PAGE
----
Although the same tests were used in the pretest and posttest sessions, we do not believe that practice effects or item-specific memory can account for our results. Practice effects would be expected equally in the two training groups, especially because the children were pseudorandomly assigned to the groups. Although posttest improvements were found for both groups, the results showed improvements that were specific to the training (i.e., only verbal scores improved in the music group). Although a possible effect of item-specific memory may be of concern because there is some evidence for a correlation between verbal memory and musicianship (Ho, Cheung, & Chan, 2003), we do not believe there is any evidence that the music group simply remembered more of the words for the posttest than the visual-art group did. First, memory span in early childhood is small (i.e., 7 ± 2 items), so it would be challenging for a 4- to 6-year-old child to memorize 32 words in less than 10 min. Moreover, the children were never aware of the correct answer, so memorizing the words would not have improved their scores. Most important, the fact that only one of the groups showed a positive correlation between brain plasticity (P2) and verbal IQ changes suggests a link between the specific training and the verbal IQ outcome, rather than improvement due to repeated testing. For these reasons, we believe that the use of the same instruments for the pretest and posttest sessions in our particular experimental design is not problematic.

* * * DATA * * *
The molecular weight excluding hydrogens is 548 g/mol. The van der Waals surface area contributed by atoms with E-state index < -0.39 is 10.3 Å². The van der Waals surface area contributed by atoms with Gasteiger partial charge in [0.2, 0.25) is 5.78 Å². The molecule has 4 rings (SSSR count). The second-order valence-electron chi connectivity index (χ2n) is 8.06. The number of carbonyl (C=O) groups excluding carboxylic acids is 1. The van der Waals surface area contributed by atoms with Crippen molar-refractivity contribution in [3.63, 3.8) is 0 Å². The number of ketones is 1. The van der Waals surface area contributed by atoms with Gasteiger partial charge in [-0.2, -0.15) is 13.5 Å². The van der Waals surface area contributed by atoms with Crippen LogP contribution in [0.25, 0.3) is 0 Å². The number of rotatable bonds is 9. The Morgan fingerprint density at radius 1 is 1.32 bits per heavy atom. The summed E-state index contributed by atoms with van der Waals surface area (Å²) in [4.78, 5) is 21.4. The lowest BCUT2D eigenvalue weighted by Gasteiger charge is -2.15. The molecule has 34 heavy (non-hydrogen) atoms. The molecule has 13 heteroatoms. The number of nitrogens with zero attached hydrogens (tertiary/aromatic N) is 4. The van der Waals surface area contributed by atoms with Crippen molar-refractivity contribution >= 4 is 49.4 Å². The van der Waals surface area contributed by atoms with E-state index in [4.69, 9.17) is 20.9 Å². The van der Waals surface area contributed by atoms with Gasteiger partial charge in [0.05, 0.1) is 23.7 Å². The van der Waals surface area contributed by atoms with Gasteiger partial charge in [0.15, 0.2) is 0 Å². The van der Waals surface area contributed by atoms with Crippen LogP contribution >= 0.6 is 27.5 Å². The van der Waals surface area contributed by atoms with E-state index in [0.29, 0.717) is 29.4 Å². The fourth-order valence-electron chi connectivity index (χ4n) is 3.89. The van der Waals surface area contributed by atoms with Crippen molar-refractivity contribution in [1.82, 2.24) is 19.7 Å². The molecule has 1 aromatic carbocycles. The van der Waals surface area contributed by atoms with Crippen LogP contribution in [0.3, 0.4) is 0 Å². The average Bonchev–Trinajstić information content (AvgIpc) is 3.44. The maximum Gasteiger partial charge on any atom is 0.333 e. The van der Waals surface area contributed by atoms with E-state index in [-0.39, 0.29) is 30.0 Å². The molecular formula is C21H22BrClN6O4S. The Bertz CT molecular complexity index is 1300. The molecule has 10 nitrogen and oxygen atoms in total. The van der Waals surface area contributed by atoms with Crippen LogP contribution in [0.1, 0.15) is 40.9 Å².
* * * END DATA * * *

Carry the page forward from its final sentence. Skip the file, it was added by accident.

Our findings demonstrate a causal relationship between music training and improvements in language and executive functions, supporting the possibility of broad transfer between high-level cognitive activities. The strength of our results (i.e., over 90% of our music-group participants showed improvement in verbal intelligence) confirms that our multidimensional computerized training fully engaged children. These findings are relevant for education for two reasons. First, evidence has shown that WPPSI Verbal IQ (i.e., composite Verbal score) is highly predictive of academic achievement (Kaplan, 1996) and that there is a strong relationship between IQ evaluated at age 5 (using the WPPSI) and IQ evaluated later in life, with correlations ranging from .72 to .92 (Yule, Gold, & Busch, 1982). Second, computerized tutorials make it easier to implement training in educational environments such as classrooms and clinical settings. Therefore, the success of our computerized training is encouraging. Our findings open a new path for conceptualizing both education and rehabilitation, for improving them by using computerized technologies, and for developing viable programs in neuroeducation and neurorehabilitation.
We thank Kornelia Hawrylewicz, Mythili Viswanathan, Michelle Eisen, Marta Brocki, Lorinda Mak, Donna Takacs, Stephen Green, the team from the Royal Conservatory of Toronto, and the team and students from George Brown College for help with software creation; the parents and children who participated in the study; and Claude Alain for his helpful suggestions.
This research was supported by a grant from the Ontario Center of Excellence (MR10134-08) awarded to S. M. and by a grant from the National Institutes of Health (R01HD052523) awarded to E. B.
Declaration of Conflicting Interests
The authors declared that they had no conflicts of interest with respect to their authorship or the publication of this article.